As enchanting as the mountains maybe, they are far from forgiving. Some dangers are external, like avalanches, wildlife, and massive storms, and some are internal, ones you cannot see coming, like altitude sickness, getting lost, and hypothermia.
You must always stand guard while on top of the world if you’d like to make it back down. Below you can learn about the nine most common threats you might encounter where we all love to play, but hopefully, this advice will not have to be used.
1. Acute Mountain Sickness (AMS), High Altitude Cerebral Edema (HACE), and High Altitude Pulmonary Edema (HAPE)
Commonly known as AMS, HACE, and HAPE, these are three conditions related to altitude’s effects on one’s body. All information is from a “Patient Education” paper by Scott Gallagher (Senior Clinical Instructor from University of Colorado Denver School of Medicine) and Peter Hackett (Director of the Institute for Altitude Medicine in Telluride, CO).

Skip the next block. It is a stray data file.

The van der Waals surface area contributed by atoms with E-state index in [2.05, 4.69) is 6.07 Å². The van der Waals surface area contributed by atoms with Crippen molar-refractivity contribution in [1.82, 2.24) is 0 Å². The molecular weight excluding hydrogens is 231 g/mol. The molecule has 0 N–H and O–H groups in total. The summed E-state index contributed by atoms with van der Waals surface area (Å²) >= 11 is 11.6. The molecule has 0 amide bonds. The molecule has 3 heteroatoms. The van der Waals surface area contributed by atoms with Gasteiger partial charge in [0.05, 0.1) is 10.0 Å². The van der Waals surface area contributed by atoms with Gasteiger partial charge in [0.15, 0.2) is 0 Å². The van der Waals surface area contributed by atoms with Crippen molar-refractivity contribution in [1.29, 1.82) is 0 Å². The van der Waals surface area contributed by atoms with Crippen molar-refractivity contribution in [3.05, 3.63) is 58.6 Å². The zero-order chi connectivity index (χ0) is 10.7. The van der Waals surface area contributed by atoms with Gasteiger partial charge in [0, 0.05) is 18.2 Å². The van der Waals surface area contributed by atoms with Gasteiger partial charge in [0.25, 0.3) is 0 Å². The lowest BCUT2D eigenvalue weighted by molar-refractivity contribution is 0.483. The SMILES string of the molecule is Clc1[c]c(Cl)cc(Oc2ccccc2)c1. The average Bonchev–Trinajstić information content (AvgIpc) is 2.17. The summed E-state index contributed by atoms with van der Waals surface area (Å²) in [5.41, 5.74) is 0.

The first condition is Acute Mountain Sickness (AMS). It is common in “approximately 40 to 50 percent of people who live at a low altitude and sleep at an altitude above 10,000 feet (3000 meters), and in approximately 25 percent of those sleeping above 8000 feet (2400 meters).”
Symptoms include headache, nausea, loss of appetite, difficulty sleeping, and lack of energy. There are ways to mitigate effects, but the minor symptoms vanish three days after arriving at altitude.
HACE AND HAPE
The former, High Altitude Cerebral Edema, is swelling of the brain; and the latter, High Altitude Pulmonary Edema, is the accumulation of fluid in the lungs. Neither is to be taken lightly.
These two conditions are especially frightening because they are difficult to predict. There are only a few factors that may roughly indicate whether you are more likely to succumb to HACE and HAPE:
- Have a prior history of high altitude illness.
- Exercise or drink alcohol before adjusting to the change in altitude.
- Ascend rapidly (less than one day to sleeping altitude over 9000 feet, or 2700 meters.)
- Have a medical problem that affects breathing.